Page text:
Home' Trinidad and Tobago Guardian : April 15th 2014 Contents A7
Tuesday, April 15, 2014 www.guardian.co.tt Guardian
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for APRIL 14th 2014
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Civil aviation authorities have ramped up mon-
itoring and safety checks on Caribbean Airlines
fleet of 22 planes in direct response to the loss of
Malaysia Airlines Flight 370.
The disclosure came from Ramesh Lutchmedial,
director general of the Civil Aviation Authority who
declared that this country s "ultra-modern, world-
class" control centre is capable of ensuring an MH370-
type disaster, where a plane goes missing for extended
periods, does not occur here.
"We are ready for it, we have all the procedures
in place," he assured.
Lutchmedial s position was backed by the T&T
Airline Pilots Association as well as Caribbean Air-
The association, in a statement in response to
questions from the T&T Guardian, described the
radar system covering T&T airspace as "well-devel-
oped" and a "vast improvement" over the older
methods, both in safety and efficiency.
"Our US FAA Category 1 status ensures that we
meet or exceed international standards. Therefore,
we are no more likely to suffer aviation incidents
than any other jurisdiction," said T&TPA.
CAL corporate communications manager Clint
Williams also assured that the national carrier s fleet
had the technology to ensure that no aircraft went
"Our aircraft carry all communication and safety
equipment stipulated by the FAA and used indus-
try-wide," he said.
Williams did not provide the aircraft specifications
that allowed for tracking its aircraft.
According to director Lutchmedial, this country s
combination of radar and satellite phone technology
ensured radar coverage of 250 nautical miles and
satellite communication beyond that.
"If an aircraft, for some unforeseen circumstances,
goes down, let s say it ditches in the sea, they have
satellite phones," he said.
Malaysia Airlines Flight MH370 was lost in the
remote southern Indian Ocean, after it disappeared
en route from Kuala Lumpur to Beijing with 239
people on board. The last recorded sighting was on
The latest news out of Malaysia suggests that faint
signals were detected at the bottom of the Indian
Ocean believed to be coming from the aircraft s black
box and a robotic submarine was deployed to inves-
Since the Malaysia Airlines incident, Lutchmedial
said, TTCAA has elevated its monitoring and safety
Aftermath of Malaysia aircraft mystery
Air traffic controllers Giselle Brereton and Kevin Brown monitor aircraft flying in
T&T airspace, as air traffic control supervisor (far right) James Seecharan, checks
the radar screen for the airplane positions at the T&T Civil Aviation Authority Air
Navigation Services Control Centre, Piarco. PHOTO: RISHI RAGOONATH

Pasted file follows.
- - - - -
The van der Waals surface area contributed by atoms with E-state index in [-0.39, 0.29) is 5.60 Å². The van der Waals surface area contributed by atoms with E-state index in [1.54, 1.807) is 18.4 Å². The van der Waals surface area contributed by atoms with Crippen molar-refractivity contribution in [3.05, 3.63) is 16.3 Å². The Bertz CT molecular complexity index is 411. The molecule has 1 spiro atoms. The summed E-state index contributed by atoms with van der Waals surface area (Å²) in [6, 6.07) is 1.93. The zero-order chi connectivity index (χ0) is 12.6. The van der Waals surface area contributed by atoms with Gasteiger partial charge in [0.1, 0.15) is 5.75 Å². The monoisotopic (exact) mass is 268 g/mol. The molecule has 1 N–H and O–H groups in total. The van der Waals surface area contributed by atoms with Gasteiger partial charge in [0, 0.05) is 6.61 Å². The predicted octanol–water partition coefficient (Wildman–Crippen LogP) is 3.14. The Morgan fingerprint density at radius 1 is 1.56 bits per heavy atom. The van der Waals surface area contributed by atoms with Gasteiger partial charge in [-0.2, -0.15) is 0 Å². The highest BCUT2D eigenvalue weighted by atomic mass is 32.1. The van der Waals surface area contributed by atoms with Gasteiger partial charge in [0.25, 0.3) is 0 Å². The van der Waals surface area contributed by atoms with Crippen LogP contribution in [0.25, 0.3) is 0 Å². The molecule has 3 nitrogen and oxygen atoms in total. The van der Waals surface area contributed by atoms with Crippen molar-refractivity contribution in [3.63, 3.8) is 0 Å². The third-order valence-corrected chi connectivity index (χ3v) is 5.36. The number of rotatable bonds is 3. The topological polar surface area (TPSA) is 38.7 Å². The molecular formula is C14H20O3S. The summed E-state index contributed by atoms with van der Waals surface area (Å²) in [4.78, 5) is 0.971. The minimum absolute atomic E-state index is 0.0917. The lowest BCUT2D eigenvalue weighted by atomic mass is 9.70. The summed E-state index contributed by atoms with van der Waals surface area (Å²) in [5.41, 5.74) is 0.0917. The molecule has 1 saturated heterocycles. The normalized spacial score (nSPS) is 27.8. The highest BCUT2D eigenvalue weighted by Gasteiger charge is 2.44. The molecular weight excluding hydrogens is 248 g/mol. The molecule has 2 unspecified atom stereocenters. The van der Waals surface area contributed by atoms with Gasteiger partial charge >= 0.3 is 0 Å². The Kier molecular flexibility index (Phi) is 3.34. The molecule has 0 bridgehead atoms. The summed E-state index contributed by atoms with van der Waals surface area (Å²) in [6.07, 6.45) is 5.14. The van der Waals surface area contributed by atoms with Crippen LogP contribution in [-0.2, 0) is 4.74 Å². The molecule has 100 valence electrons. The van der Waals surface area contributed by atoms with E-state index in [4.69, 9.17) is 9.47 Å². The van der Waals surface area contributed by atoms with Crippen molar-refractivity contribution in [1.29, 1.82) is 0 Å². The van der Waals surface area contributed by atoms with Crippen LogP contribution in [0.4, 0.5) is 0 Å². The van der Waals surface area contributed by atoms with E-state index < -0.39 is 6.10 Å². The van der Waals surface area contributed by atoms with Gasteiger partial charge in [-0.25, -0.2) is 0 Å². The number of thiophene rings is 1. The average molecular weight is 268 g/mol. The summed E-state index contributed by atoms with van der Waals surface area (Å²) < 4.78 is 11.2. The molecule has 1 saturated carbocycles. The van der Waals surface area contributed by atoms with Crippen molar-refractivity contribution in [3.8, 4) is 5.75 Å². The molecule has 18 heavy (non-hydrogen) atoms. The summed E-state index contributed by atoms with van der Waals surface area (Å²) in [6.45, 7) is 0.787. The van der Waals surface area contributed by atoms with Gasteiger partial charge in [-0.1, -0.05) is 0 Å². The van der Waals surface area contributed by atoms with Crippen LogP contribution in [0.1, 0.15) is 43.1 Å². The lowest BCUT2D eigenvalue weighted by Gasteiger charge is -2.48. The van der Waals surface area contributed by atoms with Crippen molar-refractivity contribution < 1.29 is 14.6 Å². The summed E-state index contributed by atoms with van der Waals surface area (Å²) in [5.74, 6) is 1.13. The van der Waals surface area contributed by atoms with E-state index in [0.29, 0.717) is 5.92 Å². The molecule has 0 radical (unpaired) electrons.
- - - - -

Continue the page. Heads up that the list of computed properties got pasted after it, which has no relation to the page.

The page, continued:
checks on the CAL fleet, which includes 15 Boeing
737-800, five ATR 72-600 and two Boeing 767-
"Absolutely we are monitoring CAL s fleet. In fact,
if the satellite phone is not working they cannot fly
to London, they cannot cross the Atlantic. That is
mandatory for that operation," Lutchmedial said.
"We are definitely ready if anything like this hap-
pens. We always have to be in a state of readiness,"
He said it is critical that all of CAL s satellite phones
in its aircraft are functioning properly so the TTCAA
can communicate with onboard staff anywhere in
The TTCAA, he said, performs continuous sur-
veillance which includes planned inspections and
spot checks where "we arrive unannounced and we
Lutchmedial said inspections were done weekly,
monthly and yearly.
"Sometimes we do them twice a week, three times
a week. It depends on level of activity, like during
the peak period we do them more often," he said.
He also said a plane was supposed to report every
half an hour to air control and "there is a protocol
that if it does not report within a certain period of
time then you deem the aircraft to be missing and
you initiate what is called search and rescue oper-
T&T, he said, is a party to the Chicago Convention,
which according to the International Civil Aviation
Organisation (ICAVO) Web site says signatory gov-
ernments have "agreed on certain principles and
arrangements in order that international civil aviation
may be developed in a safe and orderly manner and
that international air transport services may be estab-
lished on the basis of equality of opportunity and
operated soundly and economically)."
T&T RADAR CENTRES
Last month the T&T Guardian went on an
exclusive tour of the Area Control Centre and the
125-foot-high Air Traffic Control Tower at the Air
Navigational Services complex at Piarco. Both
areas are equipped with the most modern radar
Rohan Garib, executive manager of Air
Navigation Services at TTCAA, who led the tour,
explained that T&T had an airspace of 750,000
square nautical miles to manage, which spanned
from T&T to Antigua.
He said T&T has one of the most sophisticated
air traffic management system in the region and
also provides radar service within the region. The
radar, he said, is at Mt Catherine and receives
radar information from Guadeloupe, Martinique
Air traffic controllers in the Area Control Centre,
he said, provide safe and expeditious flow of air
traffic within T&T airspace, while ground
controllers (based in the tower) manage landing
and departures and activities on the runway.
He said for security reasons he could not divulge
further details on the radar service, but he said it
was purchased from Italian firm Selex.
Garib said T&T has invested in technology such
as an Automatic Dependency Surveillance
Broadcast (ADS-B) system, a satellite-type device
to track flights outside of the radar range, and
Controller Pilot Data (CPD) which air traffic
controllers use to communicate directly with pilots.
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